ON FEBRUARY 12 , 2019, the U.S. Food and Drug Administration (FDA) approved a split-dosing regimen for daratumumab (Darzalex), providing health-care professionals and patients with multiple myeloma an option to split the first infusion over 2 consecutive days. Daratumumab is a CD38-directed antibody. The approval is based on data from the phase Ib Equuleus (ClinicalTrials.gov identifier NCT01998971 ) clinical study, which demonstrated daratumumab’s pharmacokinetic concentrations were comparable at the end of weekly dosing, regardless of whether the first dose was administered as a split infusion or as a single infusion.
About the Equuleus Trial
THE GLOBAL, multiarm, phase Ib Equuleus study in multiple myeloma evaluated daratumumab in combination with various treatment regimens. Splitting the first dose of daratumumab over 2 consecutive days effectively reduced the duration of the first infusion and resulted in a similar rate and pattern of infusion reactions. Data from the study demonstrated that daratumumab concentrations were comparable at the end of weekly dosing, regardless of whether the first 16 mg/ kg dose was administered as a split infusion or a single first infusion.
The safety profile of daratumumab was comparable when administered initially as a split or single dose, and no new safety events were observed with a split first dose.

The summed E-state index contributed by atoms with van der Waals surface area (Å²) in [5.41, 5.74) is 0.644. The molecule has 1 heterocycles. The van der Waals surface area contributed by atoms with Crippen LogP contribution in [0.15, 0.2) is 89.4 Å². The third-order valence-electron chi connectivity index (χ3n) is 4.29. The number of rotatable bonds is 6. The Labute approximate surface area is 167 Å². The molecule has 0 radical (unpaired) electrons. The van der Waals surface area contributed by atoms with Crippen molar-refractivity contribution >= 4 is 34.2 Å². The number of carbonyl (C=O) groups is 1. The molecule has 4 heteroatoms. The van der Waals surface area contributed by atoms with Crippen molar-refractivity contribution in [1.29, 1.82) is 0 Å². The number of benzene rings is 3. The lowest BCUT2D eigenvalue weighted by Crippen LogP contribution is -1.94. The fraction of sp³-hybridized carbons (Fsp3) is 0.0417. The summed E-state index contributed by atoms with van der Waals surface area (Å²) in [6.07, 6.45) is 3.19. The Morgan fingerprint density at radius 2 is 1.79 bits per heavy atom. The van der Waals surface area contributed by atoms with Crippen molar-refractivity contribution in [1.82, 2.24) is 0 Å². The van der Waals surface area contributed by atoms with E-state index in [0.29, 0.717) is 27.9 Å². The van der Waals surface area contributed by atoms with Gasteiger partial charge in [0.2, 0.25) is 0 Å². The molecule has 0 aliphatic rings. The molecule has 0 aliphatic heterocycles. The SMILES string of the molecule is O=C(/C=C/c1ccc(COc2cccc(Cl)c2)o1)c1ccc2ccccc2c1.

THIS APPROVAL follows approvals in Canada and the European Union in December 2018 for the daratumumab initial infusion split-dosing regimen.
Daratumumab first received FDA approval in November 2015 as a monotherapy for patients with multiple myeloma who have received at least three prior lines of therapy, including a proteasome inhibitor and an immunomodulatory agent, or who are double refractory to a proteasome inhibitor and an immunomodulatory agent. The therapy received additional approvals in November 2016, in combination with lenalidomide and dexamethasone, or bortezomib and dexamethasone for the treatment of patients with multiple myeloma who have received at least one prior therapy.
In June 2017, daratumumab received approval in combination with pomalidomide and dexamethasone for the treatment of patients with multiple myeloma who have received at least two prior therapies, including lenalidomide and a proteasome inhibitor. In May 2018, daratumumab received approval in combination with bortezomib, melphalan, and prednisone for the treatment of patients with newly diagnosed multiple myeloma who are ineligible for autologous stem cell transplant, making it the first monoclonal antibody approved for newly diagnosed patients with this disease.
For more information, visit FDA.gov. ■